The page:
Papandreou still a democrat after all

The Euro crisis is close to the implosion point, where no one will be able to pretend anymore. The economic “rescue” plan intended to pull Europe back from the brink will come down on Greece like a ton of bricks, imposing a decade of harsh austerity, unemployment and misery, leaving them in the year 2020 with the same debt-to-GDP ratio as when the crisis started. The Greeks are expected to endure this in order to minimize pain for lenders and, crucially, enable the pretense that Greece has not defaulted on its sovereign debt. If Greece officially defaults, that will trigger payouts on endless numbers of financial derivatives called credit default swaps (CDS), which are basically insurance policies that lenders take out with other lenders to hedge against just this possibility. No one knows exactly how much money has been wagered on likelihood of a Greek default or who the ultimate bag holders are, but the entire structure of mutual obligation is basically a house of cards. If lenders actually have to face reality, and if the European Central Bank continues its intransigent policy of refusing to print new money (which the Germans, with their vivid memories of Weimar-era hyperinflation, adamantly oppose), then everything comes tumbling down and there will be a mad scramble for the exits: bank runs, economic chaos, cats and dogs living together, mass hysteria.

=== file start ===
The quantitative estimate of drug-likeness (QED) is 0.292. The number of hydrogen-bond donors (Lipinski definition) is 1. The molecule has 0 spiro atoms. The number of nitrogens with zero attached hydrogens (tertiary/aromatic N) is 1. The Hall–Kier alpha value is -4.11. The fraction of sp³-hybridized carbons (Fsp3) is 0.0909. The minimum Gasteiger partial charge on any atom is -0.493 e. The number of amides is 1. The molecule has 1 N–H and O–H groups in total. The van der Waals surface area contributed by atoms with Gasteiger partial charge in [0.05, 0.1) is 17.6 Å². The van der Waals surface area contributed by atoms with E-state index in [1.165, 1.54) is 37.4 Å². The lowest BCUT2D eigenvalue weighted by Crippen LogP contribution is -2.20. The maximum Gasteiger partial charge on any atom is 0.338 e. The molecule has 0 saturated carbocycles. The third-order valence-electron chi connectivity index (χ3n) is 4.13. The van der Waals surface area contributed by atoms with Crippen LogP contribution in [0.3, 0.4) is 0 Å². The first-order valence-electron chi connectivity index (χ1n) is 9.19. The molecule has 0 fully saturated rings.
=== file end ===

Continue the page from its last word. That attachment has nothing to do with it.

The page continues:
The thing is, the people of Greece are not meekly accepting the fact that they are being reduced to debt peonage, and their Prime Minister, George Panandreou, has shocked everyone by actually agreeing with them and calling for a referendum on the proposed deal. Good for him! Democracy may not actually be dead in the land of its birth. Our own Mark Carney is on the right side of this issue as well. As for those who insist that debts have to be paid, you’re not wrong, but there are two sides to every transaction, and the people who lent money to the Greek government didn’t do it out of the goodness of their hearts. It was a business transaction, done in the expectation of gain, and I fail to see why only one party should suffer the consequences of its failure — especially when it means a boot stamping on the face of ordinary Greeks for the foreseeable future.

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